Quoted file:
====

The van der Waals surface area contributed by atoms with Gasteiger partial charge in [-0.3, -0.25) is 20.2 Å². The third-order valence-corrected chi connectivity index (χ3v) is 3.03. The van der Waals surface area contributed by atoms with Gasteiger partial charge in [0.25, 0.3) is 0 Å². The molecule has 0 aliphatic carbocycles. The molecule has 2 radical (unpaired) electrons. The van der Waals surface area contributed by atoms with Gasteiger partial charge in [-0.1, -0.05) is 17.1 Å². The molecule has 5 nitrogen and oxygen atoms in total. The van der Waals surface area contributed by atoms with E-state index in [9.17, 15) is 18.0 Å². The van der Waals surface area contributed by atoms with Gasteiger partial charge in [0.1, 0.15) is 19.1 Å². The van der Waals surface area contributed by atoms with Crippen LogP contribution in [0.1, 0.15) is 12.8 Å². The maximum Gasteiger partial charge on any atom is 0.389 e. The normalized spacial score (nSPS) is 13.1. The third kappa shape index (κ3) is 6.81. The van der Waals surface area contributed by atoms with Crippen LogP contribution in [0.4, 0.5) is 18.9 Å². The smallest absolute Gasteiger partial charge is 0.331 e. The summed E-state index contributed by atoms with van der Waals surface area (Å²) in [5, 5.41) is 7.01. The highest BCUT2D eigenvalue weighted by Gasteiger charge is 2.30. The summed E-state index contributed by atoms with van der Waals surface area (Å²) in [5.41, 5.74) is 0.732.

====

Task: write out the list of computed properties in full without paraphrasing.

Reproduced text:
The van der Waals surface area contributed by atoms with Gasteiger partial charge in [-0.3, -0.25) is 20.2 Å². The third-order valence-corrected chi connectivity index (χ3v) is 3.03. The van der Waals surface area contributed by atoms with Gasteiger partial charge in [0.25, 0.3) is 0 Å². The molecule has 0 aliphatic carbocycles. The molecule has 2 radical (unpaired) electrons. The van der Waals surface area contributed by atoms with Gasteiger partial charge in [-0.1, -0.05) is 17.1 Å². The molecule has 5 nitrogen and oxygen atoms in total. The van der Waals surface area contributed by atoms with E-state index in [9.17, 15) is 18.0 Å². The van der Waals surface area contributed by atoms with Gasteiger partial charge in [0.1, 0.15) is 19.1 Å². The van der Waals surface area contributed by atoms with Crippen LogP contribution in [0.1, 0.15) is 12.8 Å². The maximum Gasteiger partial charge on any atom is 0.389 e. The normalized spacial score (nSPS) is 13.1. The third kappa shape index (κ3) is 6.81. The van der Waals surface area contributed by atoms with Crippen LogP contribution in [0.4, 0.5) is 18.9 Å². The smallest absolute Gasteiger partial charge is 0.331 e. The summed E-state index contributed by atoms with van der Waals surface area (Å²) in [5, 5.41) is 7.01. The highest BCUT2D eigenvalue weighted by Gasteiger charge is 2.30. The summed E-state index contributed by atoms with van der Waals surface area (Å²) in [5.41, 5.74) is 0.732.